Word from the Center: Friday, October 12, 2018
Welcome to “Word from The Center” FRIDAY, a Two-Kingdom, practical reflection on the issues of the day from the Lutheran Center for Religious Liberty, I’m Gregory Seltz, Today’s topic/issue….
The Battle for the Supreme Court, or a return to Representative Government?
I wrote a post last month decrying the Supreme Court Nomination process whereby a good man was subjected to the very worst treatment by our government. Such treatment goes back decades, starting with another good man, Robert Bork, who was treated to the same strategy by a shameless senate. The call for civility in politics is a just one. And, our President could use some manners in his engagement with people too. But these public floggings are not just wrong, they are symptoms of a problem that goes much deeper. They go to the heart of the protections of our liberties in society. That’s why the character assassination of a good man like Judge Kavanaugh is so distressing. The process on display was not about your political proclivities versus mine, it’s about both of our liberties. It’s about putting “law-making” back where it belongs, in Legislatures, in Congress, back with the people, not in the courts.
Have you noticed that only one particular viewpoint gets “teed up” for such treatment? The newspaper casts the story in terms of “left and right.” Of course, by “left” they tend to mean the good guy, and by “right,” they tend to mean the one who is somehow going to take away your liberties at all cost. But, what really happened in the election of Judge Kavanaugh? Simply put, a judge was put in place who believes in the original intent of the Constitution as well as the constitutionally defined task of the Supreme Court to render cases according to the Law not to legislate from the bench. That’s it. He wasn’t put in place to exercise one political point of view or another political point of view. The creation of law is the Legislature’s responsibility not the Judiciary, and that’s the way it should be. Why? because they must answer to the voters who they represent and to whom they are accountable.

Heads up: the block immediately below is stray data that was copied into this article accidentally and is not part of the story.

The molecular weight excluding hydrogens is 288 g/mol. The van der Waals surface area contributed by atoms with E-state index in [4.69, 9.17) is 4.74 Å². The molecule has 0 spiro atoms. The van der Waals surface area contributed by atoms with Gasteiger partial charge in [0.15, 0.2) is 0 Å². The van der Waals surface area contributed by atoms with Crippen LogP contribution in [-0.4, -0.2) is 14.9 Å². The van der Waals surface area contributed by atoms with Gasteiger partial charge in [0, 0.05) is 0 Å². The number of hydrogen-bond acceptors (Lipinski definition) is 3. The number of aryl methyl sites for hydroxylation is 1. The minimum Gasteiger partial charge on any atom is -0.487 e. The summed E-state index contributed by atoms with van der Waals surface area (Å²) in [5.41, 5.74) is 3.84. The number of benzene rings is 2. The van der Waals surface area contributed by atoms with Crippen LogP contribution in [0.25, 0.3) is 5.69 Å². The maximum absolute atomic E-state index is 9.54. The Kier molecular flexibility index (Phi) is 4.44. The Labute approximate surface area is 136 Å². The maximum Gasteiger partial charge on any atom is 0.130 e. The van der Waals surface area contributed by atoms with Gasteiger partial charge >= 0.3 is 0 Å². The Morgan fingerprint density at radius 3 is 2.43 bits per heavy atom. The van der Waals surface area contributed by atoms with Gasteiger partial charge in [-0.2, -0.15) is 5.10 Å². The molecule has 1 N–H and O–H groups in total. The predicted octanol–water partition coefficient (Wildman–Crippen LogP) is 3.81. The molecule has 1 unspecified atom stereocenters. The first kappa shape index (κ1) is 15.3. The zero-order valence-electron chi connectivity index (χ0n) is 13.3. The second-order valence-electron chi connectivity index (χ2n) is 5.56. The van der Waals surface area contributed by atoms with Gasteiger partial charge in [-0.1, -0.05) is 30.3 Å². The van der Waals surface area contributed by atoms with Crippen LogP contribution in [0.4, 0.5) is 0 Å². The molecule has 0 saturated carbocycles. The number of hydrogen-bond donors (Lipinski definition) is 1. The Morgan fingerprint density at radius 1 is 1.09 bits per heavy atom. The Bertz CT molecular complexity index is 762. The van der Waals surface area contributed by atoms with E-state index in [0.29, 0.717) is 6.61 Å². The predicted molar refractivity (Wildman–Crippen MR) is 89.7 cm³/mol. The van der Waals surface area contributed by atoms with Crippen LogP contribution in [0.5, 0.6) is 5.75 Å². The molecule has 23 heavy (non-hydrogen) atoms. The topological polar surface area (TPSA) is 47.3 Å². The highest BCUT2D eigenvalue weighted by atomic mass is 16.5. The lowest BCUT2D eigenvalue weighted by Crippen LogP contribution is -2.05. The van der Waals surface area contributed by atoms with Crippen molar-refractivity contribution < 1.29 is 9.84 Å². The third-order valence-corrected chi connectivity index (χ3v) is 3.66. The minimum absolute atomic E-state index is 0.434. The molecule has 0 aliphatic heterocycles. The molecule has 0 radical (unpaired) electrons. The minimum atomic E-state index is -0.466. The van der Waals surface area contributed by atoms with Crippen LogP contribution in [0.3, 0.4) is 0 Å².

So, what does this mean in practical terms? Judge Kavanaugh and the Supreme Court upon which he sits, may or may not overturn “Roe v. Wade,” though I wish it would. Why? Because the “right of abortion” is not in the constitution. And, if we are going to have laws for abortion on the books that allow us to kill babies, that law should be voted on and legislated where it belongs, State Legislatures, or Congress not in the Judicial branch of our government. Also, when courts begin to overturn the clear will of the people, havoc often ensues. I found it ironic in 2006 in California, when the people passed Proposition 8, the “Defense of Marriage Act,” the courts wiped out their votes and ruled against the will of the people. What I found most unsettling was the fact that it was one of the greatest disenfranchisements of African Americans in America, rivaling the government coercion of the Jim Crowe era. You see, most white people in California voted for “gay marriage.” Over 75 percent of black voters (As well as a large percentage of Hispanic voters) voted for the defense of traditional marriage. Yet no outcry to the vacating of their vote was heard in the land at all. I would have liked to have heard the words of an elected official trying to explain to his constituents why their votes were cast aside. In legislative debates, in the writing of the law, and in elections, those questions would have to be answered. But, when a judge can merely cast it all aside, freedoms are lost not gained.
In closing, these cultural issues are hard, they demand clear thinking, heartfelt listening, and legislation that honors all. That belongs in one branch of our government and it’s not the Judicial Branch. The Judicial Branch’s job is to rule according to the laws on the books. And if such law is “bad law,” the people have an opportunity to fix that every time they go to the polls. That balance was returned to our culture last month and all those who love their freedoms, yes even the freedom to disagree with each other and to love each other nonetheless, say, “Thank you.”